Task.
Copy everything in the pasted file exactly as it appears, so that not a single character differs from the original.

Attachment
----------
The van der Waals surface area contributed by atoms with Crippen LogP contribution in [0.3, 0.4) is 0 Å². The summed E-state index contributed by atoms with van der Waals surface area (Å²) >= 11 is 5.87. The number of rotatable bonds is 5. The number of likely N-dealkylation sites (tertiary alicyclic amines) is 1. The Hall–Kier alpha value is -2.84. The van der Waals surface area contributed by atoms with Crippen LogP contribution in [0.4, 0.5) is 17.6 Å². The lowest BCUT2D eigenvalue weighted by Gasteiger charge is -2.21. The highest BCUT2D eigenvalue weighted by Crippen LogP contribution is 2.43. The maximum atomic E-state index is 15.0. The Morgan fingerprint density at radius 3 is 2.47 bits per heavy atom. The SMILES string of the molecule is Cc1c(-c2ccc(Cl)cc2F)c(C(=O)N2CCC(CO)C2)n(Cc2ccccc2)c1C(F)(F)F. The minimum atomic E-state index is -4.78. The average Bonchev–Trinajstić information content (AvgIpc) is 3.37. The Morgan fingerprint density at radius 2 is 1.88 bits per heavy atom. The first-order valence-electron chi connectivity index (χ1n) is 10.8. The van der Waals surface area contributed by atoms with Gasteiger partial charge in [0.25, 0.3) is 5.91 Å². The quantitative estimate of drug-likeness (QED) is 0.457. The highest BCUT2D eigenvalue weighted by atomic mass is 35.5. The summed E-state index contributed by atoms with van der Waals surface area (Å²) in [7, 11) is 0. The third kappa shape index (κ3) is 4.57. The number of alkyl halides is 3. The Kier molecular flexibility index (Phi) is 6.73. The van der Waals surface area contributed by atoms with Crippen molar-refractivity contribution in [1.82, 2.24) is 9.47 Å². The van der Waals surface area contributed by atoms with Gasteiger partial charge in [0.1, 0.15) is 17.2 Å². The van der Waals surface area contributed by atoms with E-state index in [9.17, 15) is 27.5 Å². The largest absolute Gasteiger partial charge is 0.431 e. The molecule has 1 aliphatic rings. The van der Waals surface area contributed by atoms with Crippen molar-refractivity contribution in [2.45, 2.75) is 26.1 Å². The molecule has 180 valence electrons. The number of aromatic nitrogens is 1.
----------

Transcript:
The van der Waals surface area contributed by atoms with Crippen LogP contribution in [0.3, 0.4) is 0 Å². The summed E-state index contributed by atoms with van der Waals surface area (Å²) >= 11 is 5.87. The number of rotatable bonds is 5. The number of likely N-dealkylation sites (tertiary alicyclic amines) is 1. The Hall–Kier alpha value is -2.84. The van der Waals surface area contributed by atoms with Crippen LogP contribution in [0.4, 0.5) is 17.6 Å². The lowest BCUT2D eigenvalue weighted by Gasteiger charge is -2.21. The highest BCUT2D eigenvalue weighted by Crippen LogP contribution is 2.43. The maximum atomic E-state index is 15.0. The Morgan fingerprint density at radius 3 is 2.47 bits per heavy atom. The SMILES string of the molecule is Cc1c(-c2ccc(Cl)cc2F)c(C(=O)N2CCC(CO)C2)n(Cc2ccccc2)c1C(F)(F)F. The minimum atomic E-state index is -4.78. The average Bonchev–Trinajstić information content (AvgIpc) is 3.37. The Morgan fingerprint density at radius 2 is 1.88 bits per heavy atom. The first-order valence-electron chi connectivity index (χ1n) is 10.8. The van der Waals surface area contributed by atoms with Gasteiger partial charge in [0.25, 0.3) is 5.91 Å². The quantitative estimate of drug-likeness (QED) is 0.457. The highest BCUT2D eigenvalue weighted by atomic mass is 35.5. The summed E-state index contributed by atoms with van der Waals surface area (Å²) in [7, 11) is 0. The third kappa shape index (κ3) is 4.57. The number of alkyl halides is 3. The Kier molecular flexibility index (Phi) is 6.73. The van der Waals surface area contributed by atoms with Crippen molar-refractivity contribution in [1.82, 2.24) is 9.47 Å². The van der Waals surface area contributed by atoms with Gasteiger partial charge in [0.1, 0.15) is 17.2 Å². The van der Waals surface area contributed by atoms with E-state index in [9.17, 15) is 27.5 Å². The largest absolute Gasteiger partial charge is 0.431 e. The molecule has 1 aliphatic rings. The van der Waals surface area contributed by atoms with Crippen molar-refractivity contribution in [2.45, 2.75) is 26.1 Å². The molecule has 180 valence electrons. The number of aromatic nitrogens is 1.